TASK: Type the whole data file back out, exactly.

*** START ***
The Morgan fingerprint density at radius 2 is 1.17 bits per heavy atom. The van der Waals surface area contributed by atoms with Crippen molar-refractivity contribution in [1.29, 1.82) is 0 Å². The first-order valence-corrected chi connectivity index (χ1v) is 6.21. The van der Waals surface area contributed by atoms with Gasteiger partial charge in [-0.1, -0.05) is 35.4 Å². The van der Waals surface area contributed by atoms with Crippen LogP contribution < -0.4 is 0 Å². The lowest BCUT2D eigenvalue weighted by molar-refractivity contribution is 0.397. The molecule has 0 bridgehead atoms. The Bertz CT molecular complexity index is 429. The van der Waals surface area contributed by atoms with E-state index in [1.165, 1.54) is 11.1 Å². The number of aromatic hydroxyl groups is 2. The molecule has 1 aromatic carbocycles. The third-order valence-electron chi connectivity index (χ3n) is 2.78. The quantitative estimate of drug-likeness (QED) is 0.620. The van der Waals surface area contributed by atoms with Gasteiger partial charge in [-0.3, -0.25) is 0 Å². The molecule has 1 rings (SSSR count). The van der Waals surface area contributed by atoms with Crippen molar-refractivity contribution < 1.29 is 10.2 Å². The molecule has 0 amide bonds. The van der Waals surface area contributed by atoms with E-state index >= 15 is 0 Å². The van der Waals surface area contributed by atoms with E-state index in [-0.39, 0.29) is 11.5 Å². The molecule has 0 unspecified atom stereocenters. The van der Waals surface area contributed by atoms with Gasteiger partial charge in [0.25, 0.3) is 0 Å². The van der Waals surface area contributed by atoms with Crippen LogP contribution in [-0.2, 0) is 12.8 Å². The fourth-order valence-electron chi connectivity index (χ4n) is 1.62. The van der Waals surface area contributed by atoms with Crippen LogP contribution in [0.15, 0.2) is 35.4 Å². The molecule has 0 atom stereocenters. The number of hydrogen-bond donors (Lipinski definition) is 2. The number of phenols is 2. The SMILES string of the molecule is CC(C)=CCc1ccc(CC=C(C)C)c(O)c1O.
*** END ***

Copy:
The Morgan fingerprint density at radius 2 is 1.17 bits per heavy atom. The van der Waals surface area contributed by atoms with Crippen molar-refractivity contribution in [1.29, 1.82) is 0 Å². The first-order valence-corrected chi connectivity index (χ1v) is 6.21. The van der Waals surface area contributed by atoms with Gasteiger partial charge in [-0.1, -0.05) is 35.4 Å². The van der Waals surface area contributed by atoms with Crippen LogP contribution < -0.4 is 0 Å². The lowest BCUT2D eigenvalue weighted by molar-refractivity contribution is 0.397. The molecule has 0 bridgehead atoms. The Bertz CT molecular complexity index is 429. The van der Waals surface area contributed by atoms with E-state index in [1.165, 1.54) is 11.1 Å². The number of aromatic hydroxyl groups is 2. The molecule has 1 aromatic carbocycles. The third-order valence-electron chi connectivity index (χ3n) is 2.78. The quantitative estimate of drug-likeness (QED) is 0.620. The van der Waals surface area contributed by atoms with Gasteiger partial charge in [-0.3, -0.25) is 0 Å². The molecule has 1 rings (SSSR count). The van der Waals surface area contributed by atoms with Crippen molar-refractivity contribution < 1.29 is 10.2 Å². The molecule has 0 amide bonds. The van der Waals surface area contributed by atoms with E-state index >= 15 is 0 Å². The van der Waals surface area contributed by atoms with E-state index in [-0.39, 0.29) is 11.5 Å². The molecule has 0 unspecified atom stereocenters. The van der Waals surface area contributed by atoms with Gasteiger partial charge in [0.25, 0.3) is 0 Å². The van der Waals surface area contributed by atoms with Crippen LogP contribution in [-0.2, 0) is 12.8 Å². The fourth-order valence-electron chi connectivity index (χ4n) is 1.62. The van der Waals surface area contributed by atoms with Crippen LogP contribution in [0.15, 0.2) is 35.4 Å². The molecule has 0 atom stereocenters. The number of hydrogen-bond donors (Lipinski definition) is 2. The number of phenols is 2. The SMILES string of the molecule is CC(C)=CCc1ccc(CC=C(C)C)c(O)c1O.